City University of New York - blended and localness

Author Information
Author(s): 
John Bourne, The Sloan Consortium
Institution(s) or Organization(s) Where EP Occurred: 
City University of New York
Effective Practice Abstract/Summary
Abstract/Summary of Effective Practice: 

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Description of the Effective Practice
Description of the Effective Practice: 

CUNY-Online: taking advantage of opportunity The City University of New York (CUNY) has pioneered the creation of online and blended courses since before 1998. CUNY students from the densely populated New York area benefit from courses which blend online and face-to-face interaction between faculty and students. Just as asynchronous learning networks enable learners who are far away from campus to access education, blended methods work best for both near-to-campus and on-campus learners. CUNY has grown from an initial group of six faculty in 1998 experimenting with online education to as many as 1000 faculty using blended methods. Fueled by grants from the Sloan Foundation and matched by city and state funds in New York, funding has totaled somewhere around $3.4M from the Sloan Foundation plus matching funding over the last 8 years. CUNY initially used funding to develop courses and has now moved away from course development towards creating learning objects and helping trained faculty mentors spread methods of online education and blending into their schools and departments. However, there is still a long way to go; perhaps only about 1/5 of the courses at CUNY are now offered in a blended fashion. It is interesting to note that fully online degree programs (completion and administrative supervisory) are just now being developed. CUNY opted to follow the path of creating courses throughout their curriculum before creating complete degree programs. There are several key observations about the CUNY online activities: • CUNY has focused first on courses, not programs
• CUNY can take advantage of closely packed local learner populations, due to the geographic density of learners in the New York City area.
• A large untapped learner population is easily reachable by blended local methodologies.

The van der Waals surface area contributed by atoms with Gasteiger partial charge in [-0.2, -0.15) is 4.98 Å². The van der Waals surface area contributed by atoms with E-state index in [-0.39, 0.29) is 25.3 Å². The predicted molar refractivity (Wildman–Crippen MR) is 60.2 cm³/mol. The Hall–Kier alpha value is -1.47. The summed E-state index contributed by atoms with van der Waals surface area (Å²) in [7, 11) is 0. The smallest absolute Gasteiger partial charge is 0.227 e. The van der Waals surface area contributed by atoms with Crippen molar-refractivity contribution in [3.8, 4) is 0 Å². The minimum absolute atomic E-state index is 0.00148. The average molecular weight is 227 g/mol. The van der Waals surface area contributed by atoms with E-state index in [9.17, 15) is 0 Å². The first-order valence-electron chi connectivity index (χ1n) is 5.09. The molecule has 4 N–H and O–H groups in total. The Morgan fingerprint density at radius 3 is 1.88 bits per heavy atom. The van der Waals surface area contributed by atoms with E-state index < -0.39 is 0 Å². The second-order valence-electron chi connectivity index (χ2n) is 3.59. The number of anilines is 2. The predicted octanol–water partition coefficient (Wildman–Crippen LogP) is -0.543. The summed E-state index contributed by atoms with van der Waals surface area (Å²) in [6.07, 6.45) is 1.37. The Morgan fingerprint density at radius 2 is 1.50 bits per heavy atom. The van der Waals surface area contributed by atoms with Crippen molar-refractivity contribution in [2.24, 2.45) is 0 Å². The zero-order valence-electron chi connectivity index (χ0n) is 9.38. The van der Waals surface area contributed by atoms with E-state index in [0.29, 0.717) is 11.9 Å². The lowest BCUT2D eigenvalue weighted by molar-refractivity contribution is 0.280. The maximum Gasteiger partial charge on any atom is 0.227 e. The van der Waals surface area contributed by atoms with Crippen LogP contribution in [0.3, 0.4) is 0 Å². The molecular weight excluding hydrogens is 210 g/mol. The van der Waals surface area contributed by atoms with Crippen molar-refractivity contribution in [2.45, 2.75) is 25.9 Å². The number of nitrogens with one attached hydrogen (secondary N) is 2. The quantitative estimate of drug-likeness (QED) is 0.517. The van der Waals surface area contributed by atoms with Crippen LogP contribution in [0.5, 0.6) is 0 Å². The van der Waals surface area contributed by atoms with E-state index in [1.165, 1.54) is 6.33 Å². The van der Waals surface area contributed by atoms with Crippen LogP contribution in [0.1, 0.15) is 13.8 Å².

“Localness” is a term used to describe working with populations of learners who can be best accessed via blended educational methods by reaching larger numbers of students in a local area. For example, students who might not attend a fully face-to-face course, perhaps due to having work or family obligations or requiring a long commute time, might attend a hybrid or blended course. Expanding student matriculation from populations that live and work outside the geographic area from which students are traditionally drawn by an institution is considered to be part of the “localness” idea. Increasing access via blended or hybrid education is difficult in some geographic areas (e.g. the Midwest or South), but is quite straightforward in a densely packed area. CUNY has the potential to move strongly into serving additional “local” populations due to the population density in the New York area. CUNY should be able to move toward increased outreach and be able to tap a blended population much more easily than, say, University of Illinois. Another way that the “localness” phenomenon could be demonstrated is in expanding the CUNY “brand” geographically. CUNY should be able to become more widely known among New York’s populations via the offering of course in this manner. What could propel CUNY to be an example of a successful localness implementation? Several things are possible – first, CUNY has a delivery model that minimizes cost of delivery (a single Blackboard Enterprise system). Second, the large number of faculty trained to teach online and to view online as an extension of their normal duties may eventually convert the remaining faculty at CUNY into blended instructors. CUNY has moved toward developing shared assignments, model courses, and facilitating on-going discussions among the faculty. And, through the influence of faculty mentors in online education even more buy-in for the vision of blending can be secured. These methods seem to be wholly suited to “capturing the core” of higher education for online education, probably in an easier and more rapid fashion than creating large programmatic initiatives from the outset. Will this program be sustainable after Sloan funding ceases? Are there barriers that cannot be overcome? We think that CUNY exhibits potential for a vital blended education program for New York City. Currently reaching about 220,000 full-time students, the full-time faculty of 6000 and about that many adjuncts will be continuously drawn into the blended paradigm. The faculty and student influence, however, is actually much larger, because of CUNY’s additional 240,000 students who take continuing education, high school/college collaborative programs and workforce development courses. For Sloan-C, the method for reaching the core of higher education in this manner is important since it may serve as a model for other institutions. The ability to reach a population of millions with a trained and knowledgeable faculty may enable CUNY-online to sustain its growth to become one of the first institutions where online and face-to-face are inextricably intermingled.